Bull Thistle

crunchy thistle midrib with cheddar and crackers

Collecting bull thistle is not for the faint of heart (or tender-fingered.) But if you’re willing to brave the spines, the payoff is delicious and one of a few crunchy, mild-tasting wild vegetables that you can eat raw. Of course you can cook it too, but the leaf midribs are sure to be a hit (and a huge conversation piece) on your next veggie party plate. Here’s how to get to those wild, crunchy slightly-fuzzy veggie sticks:

Bull Thistle (Cirsium horridulum)

1. Find a good patch of bull thistles with large leaves. Wearing gloves (or not if you don’t mind a prick or two), cut the leaves as close to the basal rosette (where they appear to branch out of the center) as possible – you can use scissors but might find that small garden pruners work better. The larger leaves will provide the longest, thickest midribs though the smaller leaves will have the tenderest. Throw the leaves in a bag for processing – paper or cloth bags are best to avoid getting poked through the bag.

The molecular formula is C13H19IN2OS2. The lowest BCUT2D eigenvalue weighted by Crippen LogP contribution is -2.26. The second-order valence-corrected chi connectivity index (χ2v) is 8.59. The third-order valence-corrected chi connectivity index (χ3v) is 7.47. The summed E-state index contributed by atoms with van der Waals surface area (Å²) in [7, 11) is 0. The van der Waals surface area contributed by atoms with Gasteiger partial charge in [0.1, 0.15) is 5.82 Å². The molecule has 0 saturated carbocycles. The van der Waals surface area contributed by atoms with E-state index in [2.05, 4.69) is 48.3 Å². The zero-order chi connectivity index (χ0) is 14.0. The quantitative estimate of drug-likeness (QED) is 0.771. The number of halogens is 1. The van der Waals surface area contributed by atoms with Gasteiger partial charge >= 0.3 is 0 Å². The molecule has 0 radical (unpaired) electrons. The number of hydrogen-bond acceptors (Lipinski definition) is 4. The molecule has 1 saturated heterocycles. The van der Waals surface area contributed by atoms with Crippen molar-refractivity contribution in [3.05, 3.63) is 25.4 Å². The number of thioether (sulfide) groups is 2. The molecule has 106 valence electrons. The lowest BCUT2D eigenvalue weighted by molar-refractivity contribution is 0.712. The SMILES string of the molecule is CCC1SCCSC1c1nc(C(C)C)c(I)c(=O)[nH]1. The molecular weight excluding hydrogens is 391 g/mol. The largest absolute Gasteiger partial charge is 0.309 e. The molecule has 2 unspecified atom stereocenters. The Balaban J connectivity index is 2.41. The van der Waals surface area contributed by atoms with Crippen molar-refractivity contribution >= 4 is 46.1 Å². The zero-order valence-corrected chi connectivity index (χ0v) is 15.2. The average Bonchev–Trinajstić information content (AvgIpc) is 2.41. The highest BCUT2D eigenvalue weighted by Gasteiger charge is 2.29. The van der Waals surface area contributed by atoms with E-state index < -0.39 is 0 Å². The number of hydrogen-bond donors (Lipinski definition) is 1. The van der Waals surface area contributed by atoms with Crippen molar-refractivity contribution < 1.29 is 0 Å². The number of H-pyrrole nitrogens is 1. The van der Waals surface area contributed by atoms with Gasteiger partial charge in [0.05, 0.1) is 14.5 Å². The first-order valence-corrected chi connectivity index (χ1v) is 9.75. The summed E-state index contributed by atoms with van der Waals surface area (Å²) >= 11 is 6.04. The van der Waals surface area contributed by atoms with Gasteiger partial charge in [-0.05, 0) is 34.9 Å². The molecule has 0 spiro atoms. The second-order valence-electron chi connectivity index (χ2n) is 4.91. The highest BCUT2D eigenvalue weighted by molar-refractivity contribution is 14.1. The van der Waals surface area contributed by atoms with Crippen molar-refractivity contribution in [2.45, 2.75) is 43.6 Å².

2. Use scissors to strip the spiny parts off the leaf until you are left with a stiff, light-green colored veggie stick that you can wash, chop and set out on a plate for dipping. You might want to strip the leaves while you’re out in the field to avoid bringing all the spines into your kitchen.

Bull thistle midribs stripped of the dark green, spiny part of the leaves

note: All true thistles are edible and have many edible parts though some will be more palatable than others.


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